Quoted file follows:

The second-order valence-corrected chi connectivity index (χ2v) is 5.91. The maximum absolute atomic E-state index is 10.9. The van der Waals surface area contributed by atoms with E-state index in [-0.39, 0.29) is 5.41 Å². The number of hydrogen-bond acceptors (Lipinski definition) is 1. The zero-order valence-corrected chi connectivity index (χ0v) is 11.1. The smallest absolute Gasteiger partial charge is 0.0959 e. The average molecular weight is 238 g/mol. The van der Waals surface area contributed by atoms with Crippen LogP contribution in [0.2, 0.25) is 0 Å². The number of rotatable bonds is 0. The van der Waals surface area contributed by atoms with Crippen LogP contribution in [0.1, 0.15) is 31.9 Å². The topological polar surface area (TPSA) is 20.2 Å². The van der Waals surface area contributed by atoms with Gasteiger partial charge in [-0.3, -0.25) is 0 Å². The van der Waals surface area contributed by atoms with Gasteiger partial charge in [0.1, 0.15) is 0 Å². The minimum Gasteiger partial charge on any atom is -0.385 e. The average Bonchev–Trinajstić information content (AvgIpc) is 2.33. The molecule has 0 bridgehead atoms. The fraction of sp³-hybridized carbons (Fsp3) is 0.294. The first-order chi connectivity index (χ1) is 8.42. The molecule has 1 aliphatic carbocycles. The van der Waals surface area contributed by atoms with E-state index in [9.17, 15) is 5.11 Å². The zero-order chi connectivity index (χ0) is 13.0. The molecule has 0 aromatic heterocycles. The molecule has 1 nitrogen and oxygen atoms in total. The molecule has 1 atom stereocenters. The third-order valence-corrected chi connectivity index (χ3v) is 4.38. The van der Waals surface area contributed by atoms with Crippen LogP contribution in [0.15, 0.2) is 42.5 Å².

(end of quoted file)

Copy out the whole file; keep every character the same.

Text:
The second-order valence-corrected chi connectivity index (χ2v) is 5.91. The maximum absolute atomic E-state index is 10.9. The van der Waals surface area contributed by atoms with E-state index in [-0.39, 0.29) is 5.41 Å². The number of hydrogen-bond acceptors (Lipinski definition) is 1. The zero-order valence-corrected chi connectivity index (χ0v) is 11.1. The smallest absolute Gasteiger partial charge is 0.0959 e. The average molecular weight is 238 g/mol. The van der Waals surface area contributed by atoms with Crippen LogP contribution in [0.2, 0.25) is 0 Å². The number of rotatable bonds is 0. The van der Waals surface area contributed by atoms with Crippen LogP contribution in [0.1, 0.15) is 31.9 Å². The topological polar surface area (TPSA) is 20.2 Å². The van der Waals surface area contributed by atoms with Gasteiger partial charge in [-0.3, -0.25) is 0 Å². The van der Waals surface area contributed by atoms with Gasteiger partial charge in [0.1, 0.15) is 0 Å². The minimum Gasteiger partial charge on any atom is -0.385 e. The average Bonchev–Trinajstić information content (AvgIpc) is 2.33. The molecule has 0 bridgehead atoms. The fraction of sp³-hybridized carbons (Fsp3) is 0.294. The first-order chi connectivity index (χ1) is 8.42. The molecule has 1 aliphatic carbocycles. The van der Waals surface area contributed by atoms with E-state index in [9.17, 15) is 5.11 Å². The zero-order chi connectivity index (χ0) is 13.0. The molecule has 0 aromatic heterocycles. The molecule has 1 nitrogen and oxygen atoms in total. The molecule has 1 atom stereocenters. The third-order valence-corrected chi connectivity index (χ3v) is 4.38. The van der Waals surface area contributed by atoms with Crippen LogP contribution in [0.15, 0.2) is 42.5 Å².